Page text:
Linda McQuaig’s book, The Cult of Impotence: Selling the Myth of Powerlessness in the Global Economy, is a refreshing new approach to viewing the current state of global economy and Canadas place in it. In recent years, such mysterious terms as fiscal deficits, natural rate of unemployment, stock market fluctuations, interest rate cuts and zero inflation and so on, have received an exceptional level of public consideration. Nevertheless, in spite of the now generally acceptable importance of the terms, their meaning an the effects of the domestic economic policies is left for the professional economists to analyze and present the public, as well as nations governing bodies with a list of remedies. Their guiding logic and principles are rarely questioned and more rarely fully understood. In such an environment, McQuaig has earned a wide audience for her writings by stripping away the aura of complexity from controversial economic issues and making them accessible and relevant to a general audience. Challenging the opinions of the experts, she is trying to bring back the debatable economic policies of the global age to democratic accountability.
McQuaig is a notable journalist and a writer, who has written a number of books on the state of affairs that Canadas economy is. Unlike her previous books that she has written ,discussing deficit reduction and cuts to social programs among others, this time she drifted away from the specifics and focused on our general view and acceptance of the economic processes. In the book, she attacks nations political passivity and acceptance of the believed fact that the domestic economy fully depends on the global market situation and that is should follow the trends. Trapped in this view, governments act as a victims to the global economic process and accepts an its people and impose this view on the electorate.
Canadas economic troubles is not unique. Although, Canada is enjoying a period of relative economic growth, and the level of unemployment is at its lowest level since April 1976 at 6.8% in January 2001 (Tam). However, these 6.8% still mean 1.1 million people jobless. McQuaig argues that combating the unemployment should be the number one national economic policy, at times at the expense of the corporate and governmental financial institutions and currency speculators. The fiscal conservatism of Bank of Canada under Gordon Thiessen, the banks governor, and anti-inflationism which have become, it seems, the ide fixe for most state financiers became a source of tremendous political apathy, hindering the capacity of elected officials to carry through on their more progressive and egalitarian campaign promises. Afteral, Jean Chretiens government has been elected in 1993 and re-elected again in 1998 because the electorate bought their promise of the increased social spending and more social programs, which mean more jobs. Instead, Chretien and the Liberals suddenly forgot their election promise of a spending program to create jobs, and decreased the government social programs by about 30 percent for a start. As a result, the country has eliminated its deficit at the expense of the government involvement in the economy, which has been reduced to the level of the 1940s. Linda McQuaig argues that a policy of economic growth through lowering interest rates would have cut the deficit without the side effects to the Canadian society.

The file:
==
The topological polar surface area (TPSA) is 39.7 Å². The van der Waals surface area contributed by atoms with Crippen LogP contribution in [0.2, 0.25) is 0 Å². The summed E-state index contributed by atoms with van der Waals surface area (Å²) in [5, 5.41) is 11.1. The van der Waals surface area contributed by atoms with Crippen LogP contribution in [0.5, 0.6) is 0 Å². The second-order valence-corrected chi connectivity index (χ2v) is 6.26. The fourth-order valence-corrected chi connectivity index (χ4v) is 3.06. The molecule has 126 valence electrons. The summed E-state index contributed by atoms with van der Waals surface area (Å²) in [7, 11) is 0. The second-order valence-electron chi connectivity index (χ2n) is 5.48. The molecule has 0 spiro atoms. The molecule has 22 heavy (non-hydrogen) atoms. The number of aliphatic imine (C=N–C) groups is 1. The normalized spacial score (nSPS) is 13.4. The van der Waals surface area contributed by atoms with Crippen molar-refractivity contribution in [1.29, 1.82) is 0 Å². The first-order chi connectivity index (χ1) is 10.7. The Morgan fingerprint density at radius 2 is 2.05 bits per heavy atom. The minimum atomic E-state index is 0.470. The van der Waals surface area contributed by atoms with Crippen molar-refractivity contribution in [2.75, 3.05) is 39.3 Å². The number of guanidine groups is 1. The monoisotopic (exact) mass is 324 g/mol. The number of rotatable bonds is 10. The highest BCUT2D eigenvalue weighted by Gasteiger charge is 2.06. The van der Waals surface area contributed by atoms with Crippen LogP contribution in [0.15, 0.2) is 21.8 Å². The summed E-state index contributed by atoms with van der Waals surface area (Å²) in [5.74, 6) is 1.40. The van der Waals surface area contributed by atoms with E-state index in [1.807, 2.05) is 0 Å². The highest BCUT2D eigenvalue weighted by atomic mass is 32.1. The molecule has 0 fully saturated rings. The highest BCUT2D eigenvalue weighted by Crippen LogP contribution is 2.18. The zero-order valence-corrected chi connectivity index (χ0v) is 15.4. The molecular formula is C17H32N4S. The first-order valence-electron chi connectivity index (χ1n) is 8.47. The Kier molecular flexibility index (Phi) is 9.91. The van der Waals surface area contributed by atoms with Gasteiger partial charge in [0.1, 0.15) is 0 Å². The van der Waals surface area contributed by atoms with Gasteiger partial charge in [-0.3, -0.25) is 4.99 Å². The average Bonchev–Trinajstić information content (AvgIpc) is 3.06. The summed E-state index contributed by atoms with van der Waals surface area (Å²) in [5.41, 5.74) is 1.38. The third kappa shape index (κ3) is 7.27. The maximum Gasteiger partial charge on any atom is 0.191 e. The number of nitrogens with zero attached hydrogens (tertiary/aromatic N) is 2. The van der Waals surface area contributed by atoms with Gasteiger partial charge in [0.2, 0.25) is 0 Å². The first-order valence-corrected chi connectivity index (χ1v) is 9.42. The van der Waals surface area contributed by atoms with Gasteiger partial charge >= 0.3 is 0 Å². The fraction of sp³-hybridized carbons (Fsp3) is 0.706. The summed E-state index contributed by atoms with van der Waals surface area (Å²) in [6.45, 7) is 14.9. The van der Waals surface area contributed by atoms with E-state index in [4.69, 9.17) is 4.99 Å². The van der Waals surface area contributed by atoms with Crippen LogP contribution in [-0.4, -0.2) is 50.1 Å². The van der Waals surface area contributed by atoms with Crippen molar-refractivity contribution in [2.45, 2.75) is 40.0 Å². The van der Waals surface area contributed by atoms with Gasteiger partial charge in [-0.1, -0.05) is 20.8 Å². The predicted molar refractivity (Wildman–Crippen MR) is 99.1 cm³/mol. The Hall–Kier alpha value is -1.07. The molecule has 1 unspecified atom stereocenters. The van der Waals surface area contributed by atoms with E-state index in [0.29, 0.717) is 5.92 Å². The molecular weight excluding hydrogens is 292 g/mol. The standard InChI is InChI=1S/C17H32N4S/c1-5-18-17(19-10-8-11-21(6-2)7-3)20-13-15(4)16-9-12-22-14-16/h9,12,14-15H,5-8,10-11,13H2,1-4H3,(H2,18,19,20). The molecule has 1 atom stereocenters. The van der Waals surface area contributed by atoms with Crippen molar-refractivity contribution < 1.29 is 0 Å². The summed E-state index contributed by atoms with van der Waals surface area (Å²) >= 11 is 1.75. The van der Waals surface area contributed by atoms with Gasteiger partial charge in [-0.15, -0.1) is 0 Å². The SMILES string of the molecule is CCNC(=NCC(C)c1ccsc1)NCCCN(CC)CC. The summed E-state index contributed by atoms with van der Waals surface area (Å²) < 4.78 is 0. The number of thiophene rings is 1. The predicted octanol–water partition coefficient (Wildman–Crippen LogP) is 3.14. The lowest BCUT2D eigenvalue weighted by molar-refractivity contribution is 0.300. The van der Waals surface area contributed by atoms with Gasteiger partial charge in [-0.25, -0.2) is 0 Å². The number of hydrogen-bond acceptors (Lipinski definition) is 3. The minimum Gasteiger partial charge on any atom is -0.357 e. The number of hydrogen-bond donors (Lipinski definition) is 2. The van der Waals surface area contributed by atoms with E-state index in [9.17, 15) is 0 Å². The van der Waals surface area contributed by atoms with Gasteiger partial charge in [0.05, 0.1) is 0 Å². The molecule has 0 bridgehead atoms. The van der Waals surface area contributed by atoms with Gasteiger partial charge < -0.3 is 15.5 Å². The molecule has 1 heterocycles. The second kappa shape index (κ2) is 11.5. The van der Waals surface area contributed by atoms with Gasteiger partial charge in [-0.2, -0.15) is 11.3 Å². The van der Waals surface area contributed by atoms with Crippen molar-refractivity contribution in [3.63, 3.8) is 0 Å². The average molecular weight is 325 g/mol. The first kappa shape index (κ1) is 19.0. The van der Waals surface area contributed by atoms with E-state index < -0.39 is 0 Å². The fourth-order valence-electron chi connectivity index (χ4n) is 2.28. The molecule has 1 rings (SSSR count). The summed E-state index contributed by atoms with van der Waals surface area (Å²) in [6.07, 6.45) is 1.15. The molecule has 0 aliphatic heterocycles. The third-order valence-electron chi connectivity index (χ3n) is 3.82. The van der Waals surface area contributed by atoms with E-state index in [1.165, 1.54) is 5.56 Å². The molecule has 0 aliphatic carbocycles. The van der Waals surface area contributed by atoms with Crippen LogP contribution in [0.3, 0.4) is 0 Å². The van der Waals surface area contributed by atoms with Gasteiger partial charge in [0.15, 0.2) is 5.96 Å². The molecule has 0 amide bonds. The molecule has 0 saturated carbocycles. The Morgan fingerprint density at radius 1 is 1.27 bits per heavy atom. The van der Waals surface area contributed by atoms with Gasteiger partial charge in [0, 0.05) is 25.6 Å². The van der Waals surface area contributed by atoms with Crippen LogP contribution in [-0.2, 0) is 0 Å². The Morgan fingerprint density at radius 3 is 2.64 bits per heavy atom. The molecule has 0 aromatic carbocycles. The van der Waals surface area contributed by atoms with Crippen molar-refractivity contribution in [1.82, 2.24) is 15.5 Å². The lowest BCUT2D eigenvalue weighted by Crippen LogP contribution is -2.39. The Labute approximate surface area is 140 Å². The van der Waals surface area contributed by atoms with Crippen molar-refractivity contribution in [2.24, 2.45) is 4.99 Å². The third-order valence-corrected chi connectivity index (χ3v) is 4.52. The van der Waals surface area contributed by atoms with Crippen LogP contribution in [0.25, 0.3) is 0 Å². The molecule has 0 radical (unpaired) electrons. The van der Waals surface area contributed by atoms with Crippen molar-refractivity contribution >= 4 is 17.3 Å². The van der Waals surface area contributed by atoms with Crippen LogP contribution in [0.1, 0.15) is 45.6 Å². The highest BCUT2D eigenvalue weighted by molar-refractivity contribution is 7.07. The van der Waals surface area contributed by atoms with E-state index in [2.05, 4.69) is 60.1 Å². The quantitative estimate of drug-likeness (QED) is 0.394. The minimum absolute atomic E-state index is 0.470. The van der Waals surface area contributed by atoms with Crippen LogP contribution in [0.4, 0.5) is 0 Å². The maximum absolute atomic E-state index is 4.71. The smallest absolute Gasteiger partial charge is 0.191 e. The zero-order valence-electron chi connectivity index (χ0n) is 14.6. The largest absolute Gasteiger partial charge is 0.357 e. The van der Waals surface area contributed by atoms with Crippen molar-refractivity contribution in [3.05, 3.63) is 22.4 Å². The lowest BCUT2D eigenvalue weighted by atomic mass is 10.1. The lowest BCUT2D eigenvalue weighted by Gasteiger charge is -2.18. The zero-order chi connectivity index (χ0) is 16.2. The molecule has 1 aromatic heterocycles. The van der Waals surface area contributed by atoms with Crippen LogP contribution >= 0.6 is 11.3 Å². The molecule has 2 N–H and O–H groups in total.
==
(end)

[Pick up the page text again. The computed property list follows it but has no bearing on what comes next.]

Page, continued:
The core of the dispute actually goes back to Keynesian-Friedman economics debate. In its essence, which should have been made clear for the voters at during the election campaign, Keynesian economics about active role of the government in the nations economy to manage the level of demand. Demand, according to the theory, is the economy, because adjusting it, it is possible to indirectly affect all other economic derivatives. When economic activity is depressed, the government should spend more, and when the economy is booming the government should spend less to achieve equilibrium. If aggregate demand in low then the government should pursue reflationary policies such as cutting taxes or boosting government spending to push aggregate demand higher and boost employment and output. However, if aggregate demand is too high and causing then the government should pursue deflationary policies. The theory was conceived by English economist John Maynard Keynes (hence the name), in 1930s at the times of